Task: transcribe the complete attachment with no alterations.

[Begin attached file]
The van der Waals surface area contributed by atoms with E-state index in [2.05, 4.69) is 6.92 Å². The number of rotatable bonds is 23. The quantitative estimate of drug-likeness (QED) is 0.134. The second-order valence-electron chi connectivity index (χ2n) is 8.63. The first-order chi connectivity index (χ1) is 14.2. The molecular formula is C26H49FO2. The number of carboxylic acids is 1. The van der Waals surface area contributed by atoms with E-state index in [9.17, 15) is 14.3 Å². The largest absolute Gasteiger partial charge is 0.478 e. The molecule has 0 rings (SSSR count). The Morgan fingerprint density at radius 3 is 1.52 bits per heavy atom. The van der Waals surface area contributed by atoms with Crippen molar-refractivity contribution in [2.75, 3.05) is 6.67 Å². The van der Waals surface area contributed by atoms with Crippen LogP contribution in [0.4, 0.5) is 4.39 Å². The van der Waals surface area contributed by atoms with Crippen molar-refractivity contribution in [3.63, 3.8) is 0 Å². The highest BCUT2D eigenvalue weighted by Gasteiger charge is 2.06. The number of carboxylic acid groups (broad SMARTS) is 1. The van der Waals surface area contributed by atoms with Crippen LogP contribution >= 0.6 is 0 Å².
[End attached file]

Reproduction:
The van der Waals surface area contributed by atoms with E-state index in [2.05, 4.69) is 6.92 Å². The number of rotatable bonds is 23. The quantitative estimate of drug-likeness (QED) is 0.134. The second-order valence-electron chi connectivity index (χ2n) is 8.63. The first-order chi connectivity index (χ1) is 14.2. The molecular formula is C26H49FO2. The number of carboxylic acids is 1. The van der Waals surface area contributed by atoms with E-state index in [9.17, 15) is 14.3 Å². The largest absolute Gasteiger partial charge is 0.478 e. The molecule has 0 rings (SSSR count). The Morgan fingerprint density at radius 3 is 1.52 bits per heavy atom. The van der Waals surface area contributed by atoms with Crippen molar-refractivity contribution in [2.75, 3.05) is 6.67 Å². The van der Waals surface area contributed by atoms with Crippen LogP contribution in [0.4, 0.5) is 4.39 Å². The van der Waals surface area contributed by atoms with Crippen molar-refractivity contribution in [3.63, 3.8) is 0 Å². The highest BCUT2D eigenvalue weighted by Gasteiger charge is 2.06. The number of carboxylic acid groups (broad SMARTS) is 1. The van der Waals surface area contributed by atoms with Crippen LogP contribution >= 0.6 is 0 Å².